New documents released by the Reagan Presidential Library are helping to fill out the portrait of Supreme Court nominee John Roberts as a behind-the-scenes conservative in the Reagan Administration.
From 1982 to 1986, Roberts served as an associate counsel to President Reagan. During that time, he wrote many memos to his boss, White House counsel Fred Fielding, in which he advocated conservative views—although he also took some positions (e.g. in favor of a national ID card and a virtually limitless presidential war power) that many conservatives do not embrace. Here are excerpts from some memos.
Judicial Activism and the Court’s Workload
In 1983, Chief Justice Warren Burger proposed creating a federal appeals court, above other appellate courts, to diminish the Supreme Court’s workload. Roberts argued the court’s workload was caused by its attempt to govern all aspects of American society.
“If the justices truly think they are overworked, the cure lies close at hand. For example, giving coherence to the 4th Amendment jurisprudence by adopting the ‘good faith’ standard, and abdicating the role of fourth of fifth guesser in death penalty cases, would eliminate about a half-dozen argued cases from the court’s docket each term. So long as the court views itself as ultimately responsible for governing all aspects of our society, it will, understandably, be overworked. A new court will not solve this problem.”
—Feb. 10, 1983
The Ten Commandments
Roberts approved a speech by Education Secretary Bill Bennett criticizing a Supreme Court decision that prohibited posting the Ten Commandments in public schools.
“Bennett’s point is that such decisions betray a hostility to religion not demanded by the Constitution … I have no quarrel with Bennett on the merits.”
—Aug. 6, 1985
Congress and the War Power
“The difficulty with the attached is that it recognizes a role for Congress in terminating the Lebanon operation … I do not think we would want to concede any definitive role for Congress in terminating the Lebanon operation, even by a joint resolution presented to the President. (A veto of such a resolution could be overridden.)”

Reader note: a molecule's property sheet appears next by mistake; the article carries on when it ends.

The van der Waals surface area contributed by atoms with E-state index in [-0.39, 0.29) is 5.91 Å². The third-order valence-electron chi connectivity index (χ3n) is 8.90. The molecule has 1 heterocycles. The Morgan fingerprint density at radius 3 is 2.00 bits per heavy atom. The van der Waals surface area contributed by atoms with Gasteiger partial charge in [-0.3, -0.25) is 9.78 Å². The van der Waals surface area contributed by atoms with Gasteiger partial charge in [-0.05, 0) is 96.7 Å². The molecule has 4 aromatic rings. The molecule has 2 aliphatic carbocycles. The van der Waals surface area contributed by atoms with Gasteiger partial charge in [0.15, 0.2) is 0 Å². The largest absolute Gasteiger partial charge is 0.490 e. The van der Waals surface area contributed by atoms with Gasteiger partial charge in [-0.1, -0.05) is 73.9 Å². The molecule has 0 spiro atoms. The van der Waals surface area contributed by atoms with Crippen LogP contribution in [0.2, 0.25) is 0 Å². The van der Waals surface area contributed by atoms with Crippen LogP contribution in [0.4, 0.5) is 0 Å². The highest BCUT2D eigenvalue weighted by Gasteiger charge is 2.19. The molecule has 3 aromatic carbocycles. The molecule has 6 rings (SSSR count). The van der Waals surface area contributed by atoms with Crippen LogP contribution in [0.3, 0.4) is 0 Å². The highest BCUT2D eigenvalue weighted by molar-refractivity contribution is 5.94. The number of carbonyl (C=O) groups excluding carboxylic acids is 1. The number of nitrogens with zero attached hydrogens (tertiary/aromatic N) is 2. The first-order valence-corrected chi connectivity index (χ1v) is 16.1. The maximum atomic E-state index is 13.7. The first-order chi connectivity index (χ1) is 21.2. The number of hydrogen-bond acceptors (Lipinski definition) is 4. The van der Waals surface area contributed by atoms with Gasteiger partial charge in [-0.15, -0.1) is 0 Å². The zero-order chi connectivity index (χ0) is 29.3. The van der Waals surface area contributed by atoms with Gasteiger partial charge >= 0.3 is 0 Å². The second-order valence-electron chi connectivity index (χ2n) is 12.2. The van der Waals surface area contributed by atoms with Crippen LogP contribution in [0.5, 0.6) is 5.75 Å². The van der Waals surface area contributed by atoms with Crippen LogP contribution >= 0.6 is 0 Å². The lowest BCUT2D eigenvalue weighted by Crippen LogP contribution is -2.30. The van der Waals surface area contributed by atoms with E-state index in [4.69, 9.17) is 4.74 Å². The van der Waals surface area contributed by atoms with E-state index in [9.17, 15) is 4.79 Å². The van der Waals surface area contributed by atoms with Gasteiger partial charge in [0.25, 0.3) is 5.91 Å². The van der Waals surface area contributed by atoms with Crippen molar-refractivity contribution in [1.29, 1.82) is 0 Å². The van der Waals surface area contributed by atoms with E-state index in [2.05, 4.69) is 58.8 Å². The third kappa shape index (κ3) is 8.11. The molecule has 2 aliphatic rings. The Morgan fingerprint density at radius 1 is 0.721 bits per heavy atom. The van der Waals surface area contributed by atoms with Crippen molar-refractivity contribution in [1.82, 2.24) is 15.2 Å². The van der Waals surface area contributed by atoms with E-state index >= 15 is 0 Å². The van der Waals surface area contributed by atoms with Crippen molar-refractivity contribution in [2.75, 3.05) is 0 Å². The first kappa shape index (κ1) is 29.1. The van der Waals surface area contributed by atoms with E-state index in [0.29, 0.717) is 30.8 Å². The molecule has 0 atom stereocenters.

—Feb. 29, 1984
AIDS and Casual Contact
In September 1985—two months before the government approved the first test to detect HIV anti-bodies in human blood—Roberts objected to President Reagan’s assuring people the disease could not be transmitted by casual contact.
“I do not think we should have the President taking a position on a disputed issue of this sort. … I would not like to see the President reassuring the public on this point, only to find out he was wrong later. There is much to commend the view that we should assume AIDS can be transmitted through casual or routine contact, as is true with many viruses, until it is demonstrated that it cannot be.”
—Sept. 13, 1985
For National ID, Against Uncontrolled Immigration
“I yield to no one in the area of commitment to individual liberty against the specter of overreaching central authority, but view such concerns as largely symbolic so far as a national ID card is concerned. We already have, for all intents and purposes, a national identifier—the Social Security number—and making it in form what it has become in fact will not suddenly mean constitutional protections would evaporate and you could be arbitrarily stopped on the street and asked to produce it. And I think we can ill afford to cling to symbolism in the face of the real threat to our social fabric posed by uncontrolled immigration.”
—Oct. 21, 1983
Harry Blackmun and Baseball
Discussing a congressional resolution declaring “Harmon Killebrew Day,” Roberts made a sly criticism of Supreme Court Justice Harry Blackmun, the author of Roe v. Wade, who was quoted in the resolution.
“Whatever his virtues as a jurist, Blackmun is one of the greatest fans of the game.”
Kickapoos and the Mexican Border